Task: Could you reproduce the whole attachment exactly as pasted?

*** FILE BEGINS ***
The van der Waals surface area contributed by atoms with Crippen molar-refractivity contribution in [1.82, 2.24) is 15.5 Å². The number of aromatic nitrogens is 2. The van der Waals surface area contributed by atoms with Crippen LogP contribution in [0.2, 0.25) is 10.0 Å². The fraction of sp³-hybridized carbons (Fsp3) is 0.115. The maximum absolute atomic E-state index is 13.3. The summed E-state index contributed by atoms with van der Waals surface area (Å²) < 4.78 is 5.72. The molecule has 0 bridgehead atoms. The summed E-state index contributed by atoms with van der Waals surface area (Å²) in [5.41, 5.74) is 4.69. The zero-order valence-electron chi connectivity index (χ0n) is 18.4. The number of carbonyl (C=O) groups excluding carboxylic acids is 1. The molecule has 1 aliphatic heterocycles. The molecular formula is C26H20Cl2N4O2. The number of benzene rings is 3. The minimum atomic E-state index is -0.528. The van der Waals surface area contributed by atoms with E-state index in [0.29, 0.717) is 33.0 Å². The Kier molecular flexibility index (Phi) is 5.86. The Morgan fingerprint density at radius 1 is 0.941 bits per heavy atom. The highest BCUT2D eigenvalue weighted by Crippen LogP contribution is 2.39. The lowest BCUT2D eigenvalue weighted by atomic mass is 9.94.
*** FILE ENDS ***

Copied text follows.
The van der Waals surface area contributed by atoms with Crippen molar-refractivity contribution in [1.82, 2.24) is 15.5 Å². The number of aromatic nitrogens is 2. The van der Waals surface area contributed by atoms with Crippen LogP contribution in [0.2, 0.25) is 10.0 Å². The fraction of sp³-hybridized carbons (Fsp3) is 0.115. The maximum absolute atomic E-state index is 13.3. The summed E-state index contributed by atoms with van der Waals surface area (Å²) < 4.78 is 5.72. The molecule has 0 bridgehead atoms. The summed E-state index contributed by atoms with van der Waals surface area (Å²) in [5.41, 5.74) is 4.69. The zero-order valence-electron chi connectivity index (χ0n) is 18.4. The number of carbonyl (C=O) groups excluding carboxylic acids is 1. The molecule has 1 aliphatic heterocycles. The molecular formula is C26H20Cl2N4O2. The number of benzene rings is 3. The minimum atomic E-state index is -0.528. The van der Waals surface area contributed by atoms with E-state index in [0.29, 0.717) is 33.0 Å². The Kier molecular flexibility index (Phi) is 5.86. The Morgan fingerprint density at radius 1 is 0.941 bits per heavy atom. The highest BCUT2D eigenvalue weighted by Crippen LogP contribution is 2.39. The lowest BCUT2D eigenvalue weighted by atomic mass is 9.94.